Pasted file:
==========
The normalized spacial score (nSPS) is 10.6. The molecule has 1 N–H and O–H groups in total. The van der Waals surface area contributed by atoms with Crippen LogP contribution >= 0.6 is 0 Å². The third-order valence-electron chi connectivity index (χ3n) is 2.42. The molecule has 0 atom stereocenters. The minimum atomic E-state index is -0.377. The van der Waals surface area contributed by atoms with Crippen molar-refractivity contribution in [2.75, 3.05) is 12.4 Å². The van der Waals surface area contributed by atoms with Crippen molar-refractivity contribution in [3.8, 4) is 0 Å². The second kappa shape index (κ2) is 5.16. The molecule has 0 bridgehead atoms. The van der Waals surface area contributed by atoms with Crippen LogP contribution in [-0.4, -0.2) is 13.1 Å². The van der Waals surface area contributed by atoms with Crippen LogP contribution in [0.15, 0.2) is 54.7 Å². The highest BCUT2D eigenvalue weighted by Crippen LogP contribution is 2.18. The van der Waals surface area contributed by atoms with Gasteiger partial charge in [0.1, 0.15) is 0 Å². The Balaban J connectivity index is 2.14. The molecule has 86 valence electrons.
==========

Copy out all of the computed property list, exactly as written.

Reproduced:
The normalized spacial score (nSPS) is 10.6. The molecule has 1 N–H and O–H groups in total. The van der Waals surface area contributed by atoms with Crippen LogP contribution >= 0.6 is 0 Å². The third-order valence-electron chi connectivity index (χ3n) is 2.42. The molecule has 0 atom stereocenters. The minimum atomic E-state index is -0.377. The van der Waals surface area contributed by atoms with Crippen molar-refractivity contribution in [2.75, 3.05) is 12.4 Å². The van der Waals surface area contributed by atoms with Crippen molar-refractivity contribution in [3.8, 4) is 0 Å². The second kappa shape index (κ2) is 5.16. The molecule has 0 bridgehead atoms. The van der Waals surface area contributed by atoms with Crippen LogP contribution in [-0.4, -0.2) is 13.1 Å². The van der Waals surface area contributed by atoms with Crippen LogP contribution in [0.15, 0.2) is 54.7 Å². The highest BCUT2D eigenvalue weighted by Crippen LogP contribution is 2.18. The van der Waals surface area contributed by atoms with Gasteiger partial charge in [0.1, 0.15) is 0 Å². The Balaban J connectivity index is 2.14. The molecule has 86 valence electrons.